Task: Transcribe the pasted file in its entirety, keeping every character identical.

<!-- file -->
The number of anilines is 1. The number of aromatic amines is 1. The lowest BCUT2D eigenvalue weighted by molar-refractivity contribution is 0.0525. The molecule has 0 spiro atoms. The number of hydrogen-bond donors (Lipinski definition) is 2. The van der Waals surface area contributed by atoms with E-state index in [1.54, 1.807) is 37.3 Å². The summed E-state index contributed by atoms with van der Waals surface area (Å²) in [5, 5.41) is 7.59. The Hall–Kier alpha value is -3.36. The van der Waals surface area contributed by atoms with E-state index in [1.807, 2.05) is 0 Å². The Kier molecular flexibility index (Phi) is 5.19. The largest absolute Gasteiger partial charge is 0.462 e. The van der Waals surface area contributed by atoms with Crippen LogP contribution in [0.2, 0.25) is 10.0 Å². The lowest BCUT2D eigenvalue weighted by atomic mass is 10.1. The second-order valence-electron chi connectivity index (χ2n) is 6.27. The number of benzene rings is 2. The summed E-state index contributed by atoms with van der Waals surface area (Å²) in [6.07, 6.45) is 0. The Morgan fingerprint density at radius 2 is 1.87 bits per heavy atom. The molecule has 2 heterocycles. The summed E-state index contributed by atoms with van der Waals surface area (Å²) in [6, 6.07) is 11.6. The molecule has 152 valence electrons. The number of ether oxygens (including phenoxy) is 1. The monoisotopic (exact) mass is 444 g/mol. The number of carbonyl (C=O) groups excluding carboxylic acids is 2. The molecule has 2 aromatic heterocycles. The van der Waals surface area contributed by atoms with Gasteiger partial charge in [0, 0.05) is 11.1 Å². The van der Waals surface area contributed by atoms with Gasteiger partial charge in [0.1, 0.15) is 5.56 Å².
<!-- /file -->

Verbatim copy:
The number of anilines is 1. The number of aromatic amines is 1. The lowest BCUT2D eigenvalue weighted by molar-refractivity contribution is 0.0525. The molecule has 0 spiro atoms. The number of hydrogen-bond donors (Lipinski definition) is 2. The van der Waals surface area contributed by atoms with E-state index in [1.54, 1.807) is 37.3 Å². The summed E-state index contributed by atoms with van der Waals surface area (Å²) in [5, 5.41) is 7.59. The Hall–Kier alpha value is -3.36. The van der Waals surface area contributed by atoms with E-state index in [1.807, 2.05) is 0 Å². The Kier molecular flexibility index (Phi) is 5.19. The largest absolute Gasteiger partial charge is 0.462 e. The van der Waals surface area contributed by atoms with Crippen LogP contribution in [0.2, 0.25) is 10.0 Å². The lowest BCUT2D eigenvalue weighted by atomic mass is 10.1. The second-order valence-electron chi connectivity index (χ2n) is 6.27. The number of benzene rings is 2. The summed E-state index contributed by atoms with van der Waals surface area (Å²) in [6.07, 6.45) is 0. The Morgan fingerprint density at radius 2 is 1.87 bits per heavy atom. The molecule has 2 heterocycles. The summed E-state index contributed by atoms with van der Waals surface area (Å²) in [6, 6.07) is 11.6. The molecule has 152 valence electrons. The number of ether oxygens (including phenoxy) is 1. The monoisotopic (exact) mass is 444 g/mol. The number of carbonyl (C=O) groups excluding carboxylic acids is 2. The molecule has 2 aromatic heterocycles. The van der Waals surface area contributed by atoms with Gasteiger partial charge in [0, 0.05) is 11.1 Å². The van der Waals surface area contributed by atoms with Gasteiger partial charge in [0.1, 0.15) is 5.56 Å².